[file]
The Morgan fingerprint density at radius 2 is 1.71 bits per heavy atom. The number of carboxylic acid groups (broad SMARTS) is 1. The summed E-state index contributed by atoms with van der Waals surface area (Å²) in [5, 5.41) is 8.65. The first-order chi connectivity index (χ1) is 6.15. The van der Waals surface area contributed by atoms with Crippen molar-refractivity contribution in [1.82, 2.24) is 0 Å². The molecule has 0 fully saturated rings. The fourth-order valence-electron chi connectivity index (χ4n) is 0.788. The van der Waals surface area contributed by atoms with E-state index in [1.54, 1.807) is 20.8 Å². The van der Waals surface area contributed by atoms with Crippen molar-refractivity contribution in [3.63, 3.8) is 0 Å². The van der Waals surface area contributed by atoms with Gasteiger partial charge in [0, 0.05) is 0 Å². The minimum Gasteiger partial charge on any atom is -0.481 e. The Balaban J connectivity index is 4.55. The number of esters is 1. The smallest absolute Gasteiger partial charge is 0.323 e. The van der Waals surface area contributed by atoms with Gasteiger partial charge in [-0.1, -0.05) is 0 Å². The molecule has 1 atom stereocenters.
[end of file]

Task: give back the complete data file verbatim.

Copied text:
The Morgan fingerprint density at radius 2 is 1.71 bits per heavy atom. The number of carboxylic acid groups (broad SMARTS) is 1. The summed E-state index contributed by atoms with van der Waals surface area (Å²) in [5, 5.41) is 8.65. The first-order chi connectivity index (χ1) is 6.15. The van der Waals surface area contributed by atoms with Crippen molar-refractivity contribution in [1.82, 2.24) is 0 Å². The molecule has 0 fully saturated rings. The fourth-order valence-electron chi connectivity index (χ4n) is 0.788. The van der Waals surface area contributed by atoms with E-state index in [1.54, 1.807) is 20.8 Å². The van der Waals surface area contributed by atoms with Crippen molar-refractivity contribution in [3.63, 3.8) is 0 Å². The van der Waals surface area contributed by atoms with Gasteiger partial charge in [0, 0.05) is 0 Å². The minimum Gasteiger partial charge on any atom is -0.481 e. The Balaban J connectivity index is 4.55. The number of esters is 1. The smallest absolute Gasteiger partial charge is 0.323 e. The van der Waals surface area contributed by atoms with Gasteiger partial charge in [-0.1, -0.05) is 0 Å². The molecule has 1 atom stereocenters.